Colour in a picture of a helicopter or play in the fighter jet simulator?
A 'flying by instrument' training machine which looked as though it had seen better days!
This is a hyperbaric chamber in which pilots are trained to deal with the effects of hypoxia caused by a lack of oxygen that can happen during decompression. It appeared to be fully functional and still used. I can't imagine a museum in the UK locking a load of kids in one on a school trip and reducing their oxygen supply until they start writing like a spider on acid before passing out!
Join the Air Force!
After deciding the Air Force must be a bit shit if it was like their museum and nothing worked, Kwan and I wandered out of the Virtual Reality Shed to the main museum hall...
...past the nice light blue jet with the point at the front that was perfect for taking an 8-year-old's eye out...
...stopping briefly to take in the sleek beauty that is a Supermarine Spitfire which the Thai Air Force bought second hand from the Brits between 1950 and 1954, 5 years after WWII had ended and 2 years after production had stopped. I would hazard a guess and say that this was in part due to reparations from their part in cosying up to the Japanese during the war...
... past another great Brit. The Harrier jump-jet, before arriving in the viciously air conditioned sanctity of the main halls.
Kwan rushing ahead and having a little back scratch! The words on the picture on the right say "Protecting Thai skies from enemies."
This main hall was very well laid out and chronographically told the history of the Thai Air Force from its inception to the current time.
In all seriousness, I thought this display about the different types of wood and their uses in aircraft construction was really interesting and a little bit different.
Proudly displayed were the remains of a USAF P51 Mustang that was shot down by anti-aircraft guns during an attack on Don Mueang Airport in 1945.
This was fascinating. A fully armed Northrop F5 showing the Machine gun lockers and ammunition storage which I hadn't seen before but often wandered how it worked.
The Saab Gripen 'C' of which the Thai Air Force are very proud of and can often been seen from my house taking off and landing at Don Mueang in between the Air Asia Airbus A320s!
Through an airline mock-up and a double set of doors and past the closed National Aviation History Library and we were in the final hall.
The final hall combines some static displays, a history of aricraft engines from the oldest combustion engines to the latest jet technology and a display of historic memorabilia and uniforms.
The DH.82aTiger Moth was fabulous. If you reached inside and moved the joystick, all the control surfaces still moved and although they are all controlled by wires rather than hydraulics, were very easy to move.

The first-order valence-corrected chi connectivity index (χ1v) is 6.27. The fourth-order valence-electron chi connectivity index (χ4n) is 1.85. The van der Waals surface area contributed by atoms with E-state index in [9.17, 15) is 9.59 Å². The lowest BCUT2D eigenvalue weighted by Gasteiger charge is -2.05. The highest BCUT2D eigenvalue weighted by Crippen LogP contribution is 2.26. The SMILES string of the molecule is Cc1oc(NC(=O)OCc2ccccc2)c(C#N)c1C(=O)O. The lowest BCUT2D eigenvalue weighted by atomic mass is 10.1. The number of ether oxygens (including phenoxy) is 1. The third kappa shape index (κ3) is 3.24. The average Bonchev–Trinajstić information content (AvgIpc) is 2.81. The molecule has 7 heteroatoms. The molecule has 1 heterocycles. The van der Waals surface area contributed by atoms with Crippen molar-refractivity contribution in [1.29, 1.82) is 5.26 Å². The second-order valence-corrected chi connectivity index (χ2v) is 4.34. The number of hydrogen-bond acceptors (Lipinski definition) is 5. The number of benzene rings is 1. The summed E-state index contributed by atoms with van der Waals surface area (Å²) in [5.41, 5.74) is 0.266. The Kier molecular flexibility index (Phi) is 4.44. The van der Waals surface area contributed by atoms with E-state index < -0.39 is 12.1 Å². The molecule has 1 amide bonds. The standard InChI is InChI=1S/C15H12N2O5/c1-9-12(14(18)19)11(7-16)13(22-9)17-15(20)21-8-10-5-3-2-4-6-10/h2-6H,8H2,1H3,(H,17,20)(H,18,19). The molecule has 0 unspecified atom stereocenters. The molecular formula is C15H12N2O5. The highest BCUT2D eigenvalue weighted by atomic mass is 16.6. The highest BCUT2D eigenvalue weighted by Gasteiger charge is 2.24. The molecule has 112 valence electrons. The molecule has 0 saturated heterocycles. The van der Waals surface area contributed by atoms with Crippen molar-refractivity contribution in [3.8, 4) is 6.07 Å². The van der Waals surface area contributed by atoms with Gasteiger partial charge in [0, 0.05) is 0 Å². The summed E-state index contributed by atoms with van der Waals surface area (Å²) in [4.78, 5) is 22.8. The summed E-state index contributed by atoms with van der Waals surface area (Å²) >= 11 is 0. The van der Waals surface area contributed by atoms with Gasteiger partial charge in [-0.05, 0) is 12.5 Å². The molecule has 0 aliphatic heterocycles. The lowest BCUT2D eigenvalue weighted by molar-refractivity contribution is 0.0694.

Upstairs, amongst the glass display cabinets, which as it turned out don't photograph very well due to the reflections of the glass, were some medals for gallantry, and if you've got this far in this huge and rather dry post, I will award you one too...
Arise my friends, for you are now all members of 'The Most Exalted Order of the White Elephant! I wonder if they realise, that in the UK at least, a 'White Elephant' means 'something that is useless or troublesome'!
What I loved about the place was that there were very few 'Do Not Touch' signs and it was a very tactile museum. If you wanted to stroke a 'sidewinder' you could. If you wanted to get up close and personal and examine every minute detail of the displays, that wasn't a problem.
It was also very interactive but sadly, the simulators and some of the exhibits were closed due to the ongoing Covid restrictions.
What I took away was the engineering and how totally mechanical aviation was, and most likely still is despite all the computers and electronics we have these days.
Pilots back in the day must have had balls of steel knowing one mistake meant likely death. Next time I'm on an airliner, I will certainly have more appreciation for the guys sitting up front!
As I mentioned, some of the 'history' was a little iffy but that's the Thai style, and I'm used to it but overall, a fantastic morning or afternoon out and with the BTS station of the same name right outside the gates now, very easy to get to from downtown.
Strangely, when we were there, although just a few visitors, most of them were foreigners, wandering around in a state of shock at the fact they didn't have to pay!
In all seriousness, if you have any interest in history and aviation, it's unmissable and a fantastic place to visit for Thais and foreign tourists alike. When everything has fully reopened, I am sure we will be back!
Finally, unlike the cafes and restaurants at tourist attractions in the UK, the food and drink here were exactly the same prices as you'd find outside on the street...
... whereas exactly like the UK, the gift shop was full of overpriced tat!...